Company Finance – notes for accounting and law students

Feb 10, 2015

  • Finance provided to a company at start and during its life = Capital

Capital has several meanings e.g. working capital = net worth of company seen in the balance sheet

Generally, capital = money to do something with = funding divided into share capital and loan capital.


  • SHARE CAPITAL = finance derived from shares.

A share represents an investment in a company that has capital growth potential and income potential.

Shares give you % of company ownership but not over the company assets themselves.

Classes of Share Capital

→ Ordinary Shares

→ Preference Shares

→ Other less known share types


~ Ordinary Shares =                     owners of company

  • Ordinary Shareholder greatest risk as last to be paid upon liquidation
  • Share Certificate votes; dividends; meetings

Limited Liability

On liquidation entitled to any surplus and nothing if there is a deficit.


~ Preference Shares =          – preferential treatment on payment of dividend or upon liquidation

  • can be fixed interest or paid p.a. and must be paid out of profits ahead of ordinary shares
  • generally cumulative
  • no voting rights and if enough funds in liquidation, then paid ahead of ordinary shares; and, if after everyone is paid in a liquidation, they have a right to participate in the surplus.


~ Definitions relating to Share Capital =

  • Nominal or Par Value
  • Authorised Share Capital
  • Issued Share Capital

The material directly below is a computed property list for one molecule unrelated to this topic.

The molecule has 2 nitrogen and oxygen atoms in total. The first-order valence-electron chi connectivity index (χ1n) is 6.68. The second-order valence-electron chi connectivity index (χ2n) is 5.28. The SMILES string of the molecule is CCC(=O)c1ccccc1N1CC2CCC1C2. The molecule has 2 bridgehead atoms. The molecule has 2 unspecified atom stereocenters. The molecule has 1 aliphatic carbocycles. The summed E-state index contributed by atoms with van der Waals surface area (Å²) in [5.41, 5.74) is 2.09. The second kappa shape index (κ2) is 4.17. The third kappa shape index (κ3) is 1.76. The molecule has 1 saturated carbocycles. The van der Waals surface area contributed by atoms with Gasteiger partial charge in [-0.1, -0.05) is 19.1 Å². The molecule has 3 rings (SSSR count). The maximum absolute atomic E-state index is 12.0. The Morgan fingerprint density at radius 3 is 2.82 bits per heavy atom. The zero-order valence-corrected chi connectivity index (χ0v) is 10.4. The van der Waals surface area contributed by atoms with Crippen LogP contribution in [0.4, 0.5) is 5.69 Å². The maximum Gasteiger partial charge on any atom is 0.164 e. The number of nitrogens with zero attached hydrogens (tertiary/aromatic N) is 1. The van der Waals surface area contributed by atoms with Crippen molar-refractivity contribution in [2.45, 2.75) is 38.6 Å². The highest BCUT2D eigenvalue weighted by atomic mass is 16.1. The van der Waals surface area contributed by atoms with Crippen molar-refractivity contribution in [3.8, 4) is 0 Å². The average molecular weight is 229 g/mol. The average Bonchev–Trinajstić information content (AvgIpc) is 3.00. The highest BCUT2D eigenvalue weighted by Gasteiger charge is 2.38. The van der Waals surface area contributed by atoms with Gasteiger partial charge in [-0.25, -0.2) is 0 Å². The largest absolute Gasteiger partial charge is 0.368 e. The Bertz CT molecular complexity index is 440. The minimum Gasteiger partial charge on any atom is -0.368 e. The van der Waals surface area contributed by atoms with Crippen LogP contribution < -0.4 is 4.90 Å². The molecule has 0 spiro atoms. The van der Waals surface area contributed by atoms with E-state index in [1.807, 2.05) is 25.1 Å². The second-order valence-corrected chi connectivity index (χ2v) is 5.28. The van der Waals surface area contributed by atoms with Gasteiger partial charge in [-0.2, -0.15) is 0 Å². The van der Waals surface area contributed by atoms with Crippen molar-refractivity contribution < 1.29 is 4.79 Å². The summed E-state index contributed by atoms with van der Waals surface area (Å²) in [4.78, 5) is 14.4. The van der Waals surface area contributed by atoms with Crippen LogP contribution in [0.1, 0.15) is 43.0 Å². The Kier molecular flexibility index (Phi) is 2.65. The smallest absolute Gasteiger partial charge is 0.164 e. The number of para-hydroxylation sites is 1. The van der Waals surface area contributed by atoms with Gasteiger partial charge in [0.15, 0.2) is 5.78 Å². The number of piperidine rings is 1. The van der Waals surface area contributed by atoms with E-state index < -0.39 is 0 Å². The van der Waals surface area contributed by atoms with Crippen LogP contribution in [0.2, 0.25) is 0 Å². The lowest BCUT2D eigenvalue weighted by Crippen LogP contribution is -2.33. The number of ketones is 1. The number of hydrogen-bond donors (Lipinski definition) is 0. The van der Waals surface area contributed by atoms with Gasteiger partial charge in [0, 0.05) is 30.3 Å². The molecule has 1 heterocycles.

• Called up/uncalled capital (=paid up/unpaid capital) → such shares are partly paid shares
  • Reserve Capital
  • Share Premium and Share Premium Account

~ Companies Act has rules aimed at protecting the Share Capital of the Company and that the Capital is used for the benefit of the Company [why is share capital seen as a liability in the balance sheet?]

  • Prohibition Sale of Shares @ a discount



  • LOAN CAPITAL = funding coming from loans e.g. overdrafts, short term loans, long term loans etc.

Loan document in Company Law = Debenture, which is a document that acknowledges a debt; within it, it includes amount of loan; interest to be paid; security taken; default procedure.

3 types:

  • Single Debenture.
  • Series of Debenture with one/more lenders.
  • Debenture stock = by public companies; fund set up and lenders buy shares in the fund


Debenture Holder = Lender = Creditor of Company
Debenture itself is only a document – Lender will want more security as otherwise it’s an unsecured loan = rare.  Lender looks for security by way of a mortgage on assets; called (in Company Law) a charge → can be fixed or/and floating.

Fixed Charge = mortgage on a specific asset e.g. No. 1 Hebron Road, can’t sell it unless lender says ok.

Floating Charge = mortgage over assets in general but not specific identified ones.  Floating charge generally would be phrased as “over the goodwill, stock, cash, debtors and fixed assets of company”.

Suits if assets will be traded e.g. stock as no need to get bank consent each sale!

Generally it’s a charge over current assets.

Upon default floating charge becomes a fixed charge.  The floating charge crystallises and then fixes to the assets at that time and date i.e. stock that’s left; debtors as of 10/02/2011 etc.

Debenture sets out default events e.g. liquidation, receiver

Company could have a number of fixed and floating charges.


Priority of Charges: (who gets paid first)

Fixed v Fixed = date of creation

Fixed v Floating = fixed

Floating v Floating = date of creation/date of crystallisation.


~ Registration of Charges

NB If a charge is not registered within 21 days it is void and so the debt is unsecured and has no priority.

Whilst it’s the Company’s responsibility to register, the banks generally do it.  Lessons of past failures!


Compare Fixed Charge v Floating Charge

Compare Shares v Debentures

Compare Shareholders v Debenture Holders

Draw a Company Finance/Capital Summary Chart


– Holland Condon Solicitors

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